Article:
THE INTEGRAL AND PRACTICAL ROLE TWO-YEAR COLLEGES PLAY IN HIGHER EDUCATION
By Dr. Richard Carpenter
If I told you that you had a choice of paying either $18,514 or $28,516 for a bachelor’s degree from a Texas public college or university and that you had a better chance of graduating with the lower priced option, which would you choose? Well, more and more students are choosing the lower priced option by starting their college careers at one of the 50 community colleges in Texas. We are seeing the same trend at the almost 1,200 community colleges nationwide.
It’s no wonder enrollment at Texas community colleges is growing at a record pace and much faster than enrollment at four year colleges and universities. Last fall, two year colleges in Texas enrolled 730,228 students, an eight percent increase over the previous year, while Texas public four year colleges and universities enrolled 557,550, a five percent increase over the previous year.
Challenges—Facilities, Funding and Faculty
The rapid increase in enrollment has put a tremendous strain on community college facilities, budgets and staffing. For example, Lone Star passed a $420 million bond referendum in 2008. In the days that led up to the passage of the bond, I often noted that the average size of a community college in Texas was about 5,000 students—and that Lone Star was adding 5,000 students every two years. But in just three short years, we have added over 22,000 students! Upon opening, all of that new beautiful space will already be filled and bursting at the seams. Operating budgets are equally strained.
The state has steadily decreased its funding to community colleges over the past 20 years from 66 percent of the budget in 1992 to 26 percent this year and that number is expected to drop to less than 20 percent by the end of the year. This steady decrease is state funding has dramatically increased the burden on local taxpayers and students, who are seeing record increases in tuition and fees. Moreover, the current economic downturn could not come at a worse time with its downward push on property values resulting in less local tax revenue.
Record-breaking enrollment growth, coupled with eroding state support, has also resulted in community colleges’ ever-increasing reliance on adjunct (part-time) faculty. And the advantages of adjunct faculty are many. They are paid less, bring real world perspective to the classroom, and their students successfully complete their classes at the same rate as those in classes with full-time faculty. However, SACS (the Southern Association of Colleges and Schools) the accrediting body for our state colleges and universities, has begun to express increased concern as colleges rely more and more on part-time faculty.
Given current trends, more and more college students will choose to start at their local community college. Community colleges are an increasing viable pathway to a bachelor’s degree with a whopping 78 percent of all Texas freshmen starting at a community college; studies even show that students who start at a community college, receive an associate’s degree and transfer to a university are more likely to graduate than students who start at the university.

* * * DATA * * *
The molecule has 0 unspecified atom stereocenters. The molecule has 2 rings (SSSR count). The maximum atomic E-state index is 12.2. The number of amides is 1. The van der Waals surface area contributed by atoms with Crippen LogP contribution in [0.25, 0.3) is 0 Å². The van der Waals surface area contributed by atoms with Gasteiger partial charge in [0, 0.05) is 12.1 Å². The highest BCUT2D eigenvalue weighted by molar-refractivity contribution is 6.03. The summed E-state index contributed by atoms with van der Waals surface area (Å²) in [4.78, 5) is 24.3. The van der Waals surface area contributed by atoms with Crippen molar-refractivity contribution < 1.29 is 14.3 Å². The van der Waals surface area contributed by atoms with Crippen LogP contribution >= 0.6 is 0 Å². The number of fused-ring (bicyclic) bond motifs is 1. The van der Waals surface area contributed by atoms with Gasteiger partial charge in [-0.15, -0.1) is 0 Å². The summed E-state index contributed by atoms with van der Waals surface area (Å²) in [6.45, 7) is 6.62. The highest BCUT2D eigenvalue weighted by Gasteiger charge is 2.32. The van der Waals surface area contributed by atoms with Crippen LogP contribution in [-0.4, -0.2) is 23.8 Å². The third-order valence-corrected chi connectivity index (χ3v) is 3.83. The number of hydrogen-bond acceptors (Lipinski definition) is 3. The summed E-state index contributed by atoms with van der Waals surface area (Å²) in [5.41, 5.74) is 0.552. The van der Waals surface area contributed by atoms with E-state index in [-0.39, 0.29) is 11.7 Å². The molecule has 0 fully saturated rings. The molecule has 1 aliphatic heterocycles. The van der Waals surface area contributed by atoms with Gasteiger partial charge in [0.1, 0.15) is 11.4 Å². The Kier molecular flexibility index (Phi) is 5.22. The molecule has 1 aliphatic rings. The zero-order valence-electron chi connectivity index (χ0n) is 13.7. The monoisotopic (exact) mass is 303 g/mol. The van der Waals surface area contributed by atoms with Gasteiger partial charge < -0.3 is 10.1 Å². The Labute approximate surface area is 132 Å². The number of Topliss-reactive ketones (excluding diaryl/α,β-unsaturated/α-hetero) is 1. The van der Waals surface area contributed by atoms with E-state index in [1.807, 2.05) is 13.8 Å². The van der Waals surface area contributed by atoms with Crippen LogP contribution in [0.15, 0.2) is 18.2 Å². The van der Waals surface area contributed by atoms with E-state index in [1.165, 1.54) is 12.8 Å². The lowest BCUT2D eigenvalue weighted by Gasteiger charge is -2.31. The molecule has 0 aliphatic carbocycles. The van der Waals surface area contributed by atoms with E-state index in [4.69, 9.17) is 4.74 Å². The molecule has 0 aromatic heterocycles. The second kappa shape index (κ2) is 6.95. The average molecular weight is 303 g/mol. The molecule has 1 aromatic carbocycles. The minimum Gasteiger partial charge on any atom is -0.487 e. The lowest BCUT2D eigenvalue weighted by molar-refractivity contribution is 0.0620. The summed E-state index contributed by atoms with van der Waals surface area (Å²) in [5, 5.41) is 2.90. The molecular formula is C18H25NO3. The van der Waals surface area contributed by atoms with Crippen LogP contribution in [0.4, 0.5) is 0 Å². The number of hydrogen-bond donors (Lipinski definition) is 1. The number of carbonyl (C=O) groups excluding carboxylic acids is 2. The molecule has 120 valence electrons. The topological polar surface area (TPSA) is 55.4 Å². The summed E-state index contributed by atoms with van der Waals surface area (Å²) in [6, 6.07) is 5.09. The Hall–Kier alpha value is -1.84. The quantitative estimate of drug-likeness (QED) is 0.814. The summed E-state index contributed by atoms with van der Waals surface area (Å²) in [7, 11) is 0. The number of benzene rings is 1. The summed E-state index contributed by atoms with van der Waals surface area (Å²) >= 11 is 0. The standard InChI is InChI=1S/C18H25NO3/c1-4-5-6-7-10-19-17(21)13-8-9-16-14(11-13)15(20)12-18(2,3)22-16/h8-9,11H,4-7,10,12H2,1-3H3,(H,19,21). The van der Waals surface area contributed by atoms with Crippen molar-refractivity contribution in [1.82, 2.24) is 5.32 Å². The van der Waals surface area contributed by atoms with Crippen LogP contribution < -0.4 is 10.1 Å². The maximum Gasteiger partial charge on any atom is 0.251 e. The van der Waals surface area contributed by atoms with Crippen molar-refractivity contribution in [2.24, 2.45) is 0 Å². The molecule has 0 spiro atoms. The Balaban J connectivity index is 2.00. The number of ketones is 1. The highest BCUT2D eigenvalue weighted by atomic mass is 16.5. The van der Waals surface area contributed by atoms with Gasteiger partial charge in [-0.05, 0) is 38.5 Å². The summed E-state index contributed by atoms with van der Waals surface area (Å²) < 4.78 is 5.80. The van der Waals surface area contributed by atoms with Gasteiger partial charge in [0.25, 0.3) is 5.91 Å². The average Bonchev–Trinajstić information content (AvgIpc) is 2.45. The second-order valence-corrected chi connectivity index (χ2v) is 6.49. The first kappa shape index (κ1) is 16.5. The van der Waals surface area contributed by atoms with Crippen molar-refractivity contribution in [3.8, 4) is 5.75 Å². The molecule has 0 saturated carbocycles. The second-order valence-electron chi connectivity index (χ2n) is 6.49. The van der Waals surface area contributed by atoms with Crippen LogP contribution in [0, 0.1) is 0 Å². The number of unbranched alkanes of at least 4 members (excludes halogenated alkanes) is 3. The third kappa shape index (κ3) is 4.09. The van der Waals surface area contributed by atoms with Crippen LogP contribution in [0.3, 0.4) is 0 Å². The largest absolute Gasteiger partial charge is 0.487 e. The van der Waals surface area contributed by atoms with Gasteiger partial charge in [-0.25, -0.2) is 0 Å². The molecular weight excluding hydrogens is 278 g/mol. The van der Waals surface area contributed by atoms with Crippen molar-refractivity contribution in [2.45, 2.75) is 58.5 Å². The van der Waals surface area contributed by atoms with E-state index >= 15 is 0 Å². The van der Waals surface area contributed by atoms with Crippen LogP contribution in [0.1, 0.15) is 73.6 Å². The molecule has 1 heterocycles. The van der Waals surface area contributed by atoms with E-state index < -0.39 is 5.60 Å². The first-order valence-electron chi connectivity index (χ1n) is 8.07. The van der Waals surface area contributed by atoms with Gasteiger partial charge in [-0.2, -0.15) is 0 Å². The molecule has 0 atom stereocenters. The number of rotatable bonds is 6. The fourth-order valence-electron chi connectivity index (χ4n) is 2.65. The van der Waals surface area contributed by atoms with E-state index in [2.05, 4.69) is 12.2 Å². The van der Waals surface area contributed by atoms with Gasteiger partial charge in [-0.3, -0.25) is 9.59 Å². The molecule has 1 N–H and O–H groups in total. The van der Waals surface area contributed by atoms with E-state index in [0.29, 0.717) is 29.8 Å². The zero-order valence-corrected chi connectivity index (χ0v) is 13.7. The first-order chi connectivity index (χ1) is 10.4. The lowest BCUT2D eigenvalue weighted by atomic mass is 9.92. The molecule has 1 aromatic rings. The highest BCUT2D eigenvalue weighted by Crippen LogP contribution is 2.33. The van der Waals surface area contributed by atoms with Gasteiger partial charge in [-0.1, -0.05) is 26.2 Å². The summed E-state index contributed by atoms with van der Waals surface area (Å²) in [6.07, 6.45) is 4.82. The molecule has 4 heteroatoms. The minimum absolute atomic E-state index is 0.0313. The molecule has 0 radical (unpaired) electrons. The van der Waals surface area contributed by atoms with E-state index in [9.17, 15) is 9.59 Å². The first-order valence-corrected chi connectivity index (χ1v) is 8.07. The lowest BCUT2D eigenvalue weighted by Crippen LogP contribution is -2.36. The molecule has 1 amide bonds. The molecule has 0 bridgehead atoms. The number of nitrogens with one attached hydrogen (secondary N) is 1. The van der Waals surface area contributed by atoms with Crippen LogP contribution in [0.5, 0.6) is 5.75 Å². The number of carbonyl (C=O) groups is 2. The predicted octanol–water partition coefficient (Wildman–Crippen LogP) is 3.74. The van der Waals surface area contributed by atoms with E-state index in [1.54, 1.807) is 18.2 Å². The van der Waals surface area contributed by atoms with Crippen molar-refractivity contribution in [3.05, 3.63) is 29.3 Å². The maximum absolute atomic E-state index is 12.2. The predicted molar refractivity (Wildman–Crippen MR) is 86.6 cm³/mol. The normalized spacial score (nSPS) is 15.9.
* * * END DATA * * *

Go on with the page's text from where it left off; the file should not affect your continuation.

Most community colleges have a multitude of articulation agreements with their local colleges and universities. At our University Center at LSC-University Park, students who receive an associate of arts or associate of science degree at any Lone Star College are guaranteed admission to our university partners (Sam Houston, Texas State University, University of Houston and University of Houston-Downtown).
Florida and California essentially require transfer students to earn an associate’s degree before transferring. Texas has no similar incentive, so students can transfer at any point in their college career. The most economical option for students (and taxpayers alike) is to complete their associate’s degree before transferring, but without an incentive to do so, students will continue to take some of their courses at their local community college before transferring sans degree.
Nationally, the pendulum is swinging full force towards community colleges. The White House hosted a first time ever Community College Summit this fall, followed by four regional summits this spring, one of which was hosted at the Lone Star College System-University Park campus. State and national foundations are beginning to take increased notice of community colleges with notable examples including the Lumina Foundation for Education’s multi-million dollar funding of its Achieving the Dream project and the new $35 million Completion by Design initiative funded by the Bill and Melinda Gates Foundation.
In these troubling economic times, millions of people across the country are coming to realize the value of starting your higher education at your local community college, which positions community colleges as an integral player in educating the workforce of tomorrow.
The Faces of Community College
Dr. Richard Carpenter, is the Chancellor and Chief Executive Officer of the Lone Star College System and serves as one of the state’s senior advocates for higher education.
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